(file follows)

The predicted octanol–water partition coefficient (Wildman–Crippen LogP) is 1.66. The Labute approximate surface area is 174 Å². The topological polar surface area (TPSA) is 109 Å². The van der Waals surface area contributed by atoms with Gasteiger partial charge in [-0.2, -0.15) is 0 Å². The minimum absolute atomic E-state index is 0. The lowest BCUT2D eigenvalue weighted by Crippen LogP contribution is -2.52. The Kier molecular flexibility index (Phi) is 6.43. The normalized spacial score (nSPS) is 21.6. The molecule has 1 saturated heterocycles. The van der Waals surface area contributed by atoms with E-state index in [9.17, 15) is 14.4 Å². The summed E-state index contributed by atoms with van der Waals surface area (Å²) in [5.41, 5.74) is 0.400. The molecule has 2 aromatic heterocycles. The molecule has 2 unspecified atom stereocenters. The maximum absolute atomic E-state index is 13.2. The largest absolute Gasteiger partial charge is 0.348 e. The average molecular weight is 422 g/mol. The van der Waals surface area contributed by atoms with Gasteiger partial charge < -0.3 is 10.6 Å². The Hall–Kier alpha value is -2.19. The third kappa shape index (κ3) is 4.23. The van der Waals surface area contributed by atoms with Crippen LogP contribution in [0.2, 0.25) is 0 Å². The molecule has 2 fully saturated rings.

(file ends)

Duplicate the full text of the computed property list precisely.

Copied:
The predicted octanol–water partition coefficient (Wildman–Crippen LogP) is 1.66. The Labute approximate surface area is 174 Å². The topological polar surface area (TPSA) is 109 Å². The van der Waals surface area contributed by atoms with Gasteiger partial charge in [-0.2, -0.15) is 0 Å². The minimum absolute atomic E-state index is 0. The lowest BCUT2D eigenvalue weighted by Crippen LogP contribution is -2.52. The Kier molecular flexibility index (Phi) is 6.43. The normalized spacial score (nSPS) is 21.6. The molecule has 1 saturated heterocycles. The van der Waals surface area contributed by atoms with E-state index in [9.17, 15) is 14.4 Å². The summed E-state index contributed by atoms with van der Waals surface area (Å²) in [5.41, 5.74) is 0.400. The molecule has 2 aromatic heterocycles. The molecule has 2 unspecified atom stereocenters. The maximum absolute atomic E-state index is 13.2. The largest absolute Gasteiger partial charge is 0.348 e. The average molecular weight is 422 g/mol. The van der Waals surface area contributed by atoms with Gasteiger partial charge < -0.3 is 10.6 Å². The Hall–Kier alpha value is -2.19. The third kappa shape index (κ3) is 4.23. The van der Waals surface area contributed by atoms with Crippen LogP contribution in [0.2, 0.25) is 0 Å². The molecule has 2 fully saturated rings.